Caretaker TRS supremo K Chandrashekar Rao, in his election campaign meetings, has been repeatedly targeting Chandrababu Naidu and invoking Telangana pride. Rao’s tirade against Naidu has transformed into a sort of social media war between Andhra Pradesh and Telangana, which is reminiscent of the bitter divide which was seen during the movement for a separate state.
Addressing a series of meetings in the poll-bound state in Nizamabad, Nalgonda and Wanaparthy, the TRS chief called Naidu a “thief” and “traitor.” Tearing into the Congress-TDP alliance, a fuming Rao said, “People should not support the traitor of Telangana. He is an evil person, a thief who got caught (a reference to the notes-for-votes scam allegedly involving Naidu offering inducement to an MLA to vote in his party’s favour in the elections to the Legislative Council). Do we want such a person to rule us? Aren’t the years of enslavement that we suffered enough? We no longer need to be slaves to Delhi and Amaravati.”
Rao is obviously angry over the attempts of the Opposition parties — Congress , TDP, CPI and the Telangana Jana Samithi — to form a grand alliance to take on his party. The election in Telangana, necessitated by the premature dissolution of the Assembly, is due to be held on 7 December.
In fact, Chandrababu Naidu had led the Telangana unit of the TDP from the front during the 2014 elections and afterwards. But after the alleged notes-for-votes scam surfaced, he slowly retreated from active politics in the state. This cost the TDP dear in the elections to the Greater Hyderabad Municipal Corporation (GHMC).
Hyderabad has a significant proportion of people who hail from the Seemandhra region that constitutes the residuary state of Andhra Pradesh.
This section of the population is generally considered to be disinclined towards parties espousing sub-regional Telangana pride. The TDP, with its electoral partner BJP, won 20 Assembly seats (15 on its own) in 2014, most of which were from the city. However, the party was decimated in the GHMC elections, which were swept by the TRS.
Political observers, and even TDP activists, attributed this to the absence of Chandrababu Naidu from the campaign. Naidu has acquired the image of having placed Hyderabad on the global IT map. Now, with the TDP joining the Congress-led Opposition combine, Rao fears a repeat of the 2014 election.
Since 2014, the TDP saw many desertions, with the TRS poaching almost all of its legislators. Despite this, the TDP enjoys some support in the state, especially in Hyderabad and a few other pockets like Khammam and Nizamabad, where there is a sizable numbers of voters who originally hail from Seemandhra.
The TDP and Congress claim that Rao is acting at the behest of Narendra Modi due to the latter’s animosity towards Chandrababu Naidu. The TDP chief has, in fact, alleged that Rao has colluded with Modi to target him. He, however, said that he would not respond to personal attacks by Rao.
The post-bifurcation period had initially seen bonhomie between the chief ministers of the two Telugu states. Rao had joined the celebrations in Amaravati when the prime minister inaugurated the new capital of Andhra Pradesh. Further, when asked about roping in Naidu into his proposed federal front, Rao had described him as his best friend.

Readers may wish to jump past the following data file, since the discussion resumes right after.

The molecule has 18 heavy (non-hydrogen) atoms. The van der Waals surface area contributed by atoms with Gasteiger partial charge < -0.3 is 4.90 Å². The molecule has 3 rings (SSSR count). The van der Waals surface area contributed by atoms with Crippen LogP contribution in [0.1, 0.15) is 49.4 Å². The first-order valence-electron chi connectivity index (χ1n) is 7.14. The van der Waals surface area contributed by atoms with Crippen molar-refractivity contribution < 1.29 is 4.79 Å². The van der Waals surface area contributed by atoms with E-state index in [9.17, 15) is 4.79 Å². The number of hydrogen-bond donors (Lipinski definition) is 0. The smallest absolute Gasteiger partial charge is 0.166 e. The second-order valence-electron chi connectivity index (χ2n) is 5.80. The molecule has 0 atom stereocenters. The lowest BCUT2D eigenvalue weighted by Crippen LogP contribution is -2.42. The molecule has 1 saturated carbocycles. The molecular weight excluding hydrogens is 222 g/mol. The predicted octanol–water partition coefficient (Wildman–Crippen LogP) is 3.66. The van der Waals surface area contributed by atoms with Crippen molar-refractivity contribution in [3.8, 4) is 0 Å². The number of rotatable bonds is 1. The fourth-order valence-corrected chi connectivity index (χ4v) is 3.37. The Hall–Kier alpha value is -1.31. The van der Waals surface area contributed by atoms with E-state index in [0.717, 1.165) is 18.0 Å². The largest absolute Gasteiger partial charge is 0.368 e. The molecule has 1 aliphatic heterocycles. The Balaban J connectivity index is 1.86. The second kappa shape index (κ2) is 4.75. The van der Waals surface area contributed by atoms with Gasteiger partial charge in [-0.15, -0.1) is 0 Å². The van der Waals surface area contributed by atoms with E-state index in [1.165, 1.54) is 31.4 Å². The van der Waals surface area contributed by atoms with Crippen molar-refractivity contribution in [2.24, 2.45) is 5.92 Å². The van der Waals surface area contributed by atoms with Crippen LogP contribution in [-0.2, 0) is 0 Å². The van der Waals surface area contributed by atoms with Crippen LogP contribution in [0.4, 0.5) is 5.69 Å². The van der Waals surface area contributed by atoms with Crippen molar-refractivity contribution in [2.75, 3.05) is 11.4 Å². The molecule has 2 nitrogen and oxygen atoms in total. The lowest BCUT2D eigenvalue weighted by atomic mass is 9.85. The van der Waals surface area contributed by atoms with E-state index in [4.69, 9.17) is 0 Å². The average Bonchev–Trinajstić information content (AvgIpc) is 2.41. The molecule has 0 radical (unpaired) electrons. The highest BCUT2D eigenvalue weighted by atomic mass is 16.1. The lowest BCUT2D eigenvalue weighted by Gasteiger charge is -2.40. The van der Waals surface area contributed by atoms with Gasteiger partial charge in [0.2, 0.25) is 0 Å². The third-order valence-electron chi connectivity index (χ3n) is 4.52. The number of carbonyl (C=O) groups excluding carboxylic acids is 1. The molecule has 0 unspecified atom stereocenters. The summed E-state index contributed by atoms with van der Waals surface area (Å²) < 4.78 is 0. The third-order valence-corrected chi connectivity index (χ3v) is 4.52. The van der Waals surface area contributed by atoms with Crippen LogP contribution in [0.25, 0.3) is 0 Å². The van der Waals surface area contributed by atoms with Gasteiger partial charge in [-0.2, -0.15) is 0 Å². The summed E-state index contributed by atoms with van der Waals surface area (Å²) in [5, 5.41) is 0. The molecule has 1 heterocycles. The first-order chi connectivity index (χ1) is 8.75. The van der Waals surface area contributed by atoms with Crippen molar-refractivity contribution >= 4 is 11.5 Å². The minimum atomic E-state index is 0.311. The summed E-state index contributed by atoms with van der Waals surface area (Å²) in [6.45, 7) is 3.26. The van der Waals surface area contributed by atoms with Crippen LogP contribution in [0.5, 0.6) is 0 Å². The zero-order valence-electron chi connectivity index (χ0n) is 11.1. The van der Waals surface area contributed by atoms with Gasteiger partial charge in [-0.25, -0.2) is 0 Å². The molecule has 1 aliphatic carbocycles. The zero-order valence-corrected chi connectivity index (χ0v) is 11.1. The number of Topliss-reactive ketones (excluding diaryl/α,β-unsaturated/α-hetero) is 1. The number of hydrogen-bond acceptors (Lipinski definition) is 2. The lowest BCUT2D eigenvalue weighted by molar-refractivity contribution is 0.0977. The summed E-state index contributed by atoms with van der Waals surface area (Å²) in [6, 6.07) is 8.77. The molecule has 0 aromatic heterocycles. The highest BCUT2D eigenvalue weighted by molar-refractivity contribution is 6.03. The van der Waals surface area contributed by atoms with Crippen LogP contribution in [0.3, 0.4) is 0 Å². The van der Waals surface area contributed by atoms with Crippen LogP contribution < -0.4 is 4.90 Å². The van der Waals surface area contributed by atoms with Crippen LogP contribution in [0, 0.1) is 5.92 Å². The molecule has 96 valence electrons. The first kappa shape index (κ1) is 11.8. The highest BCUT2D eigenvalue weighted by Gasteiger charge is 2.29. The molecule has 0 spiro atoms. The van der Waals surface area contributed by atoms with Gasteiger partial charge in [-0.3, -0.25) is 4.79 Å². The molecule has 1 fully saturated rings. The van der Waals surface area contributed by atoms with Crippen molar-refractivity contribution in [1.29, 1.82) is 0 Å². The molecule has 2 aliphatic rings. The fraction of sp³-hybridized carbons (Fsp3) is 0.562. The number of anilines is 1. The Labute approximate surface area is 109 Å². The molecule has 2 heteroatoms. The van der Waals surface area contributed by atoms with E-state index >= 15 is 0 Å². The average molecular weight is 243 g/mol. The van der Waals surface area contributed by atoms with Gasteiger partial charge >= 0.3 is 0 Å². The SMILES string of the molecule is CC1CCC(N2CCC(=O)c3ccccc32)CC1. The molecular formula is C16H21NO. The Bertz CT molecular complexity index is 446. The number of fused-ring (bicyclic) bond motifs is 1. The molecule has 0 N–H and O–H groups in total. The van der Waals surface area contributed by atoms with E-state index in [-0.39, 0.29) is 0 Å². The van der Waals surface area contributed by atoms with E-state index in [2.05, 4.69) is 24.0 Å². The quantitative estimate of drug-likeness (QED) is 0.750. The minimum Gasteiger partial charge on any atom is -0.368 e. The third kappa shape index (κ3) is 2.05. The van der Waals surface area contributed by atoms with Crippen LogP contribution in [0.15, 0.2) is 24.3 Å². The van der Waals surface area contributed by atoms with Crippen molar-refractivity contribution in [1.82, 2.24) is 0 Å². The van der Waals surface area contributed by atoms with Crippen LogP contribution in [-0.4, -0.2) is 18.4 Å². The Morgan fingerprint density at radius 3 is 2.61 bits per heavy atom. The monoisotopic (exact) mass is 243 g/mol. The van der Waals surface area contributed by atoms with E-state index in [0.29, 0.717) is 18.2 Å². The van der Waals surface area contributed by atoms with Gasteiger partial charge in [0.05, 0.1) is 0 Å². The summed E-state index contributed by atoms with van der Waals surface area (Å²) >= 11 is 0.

The TRS has extended support to Andhra Pradesh’s demand for special status. All this was seen as a strategy to woo the Seemandhra electorate, which forms a decisive vote base in several constituencies in Telangana. However, as the TDP moved towards the Congress to challenge Rao, the bonhomie turned into hostility.
Rao’s strong attack on the TDP is not just an angry outburst over Naidu’s attempts to form a broad Opposition combine with the Congress. It is a calculated strategy to turn the election into a Rao-Naidu fight, so as to rally the people of Telangana against the alleged machinations of the Andhra Pradesh chief minister. The TRS believes that this would dissuade the Telangana voter from preferring the Congress-led mahagatbandhan, of which the TDP is a part.
The movement for a separate state of Telangana was primarily against the domination of the Andhra-based political leadership. The two Telugu states still have many unresolved issues, like sharing of the waters of the Krishna and Godavari rivers; dividing joint properties, etc. Naidu, being the chief minister of Andhra Pradesh, has obviously defended the interests of his state.
The Andhra Pradesh government objected to the prestigious Kaleshwaram and Palamuru-Ranga Reddy lift irrigation schemes in Telangana. The high court is still undivided. There is a widespread perception that Naidu is responsible for the undue delay in the bifurcation of the judiciary.
The wounds of bifurcation are still fresh. The TRS and Rao want to appeal to precisely this Telangana identity in order to question the TDP. Thus, Rao wants to frustrate the attempts of the Congress to mount a joint Opposition fight against the TRS in the upcoming Assembly elections.
It is difficult to predict to predict the gainers and losers from this renewed battle. However, the battle will have major implications for Telugu society. #KhabarLive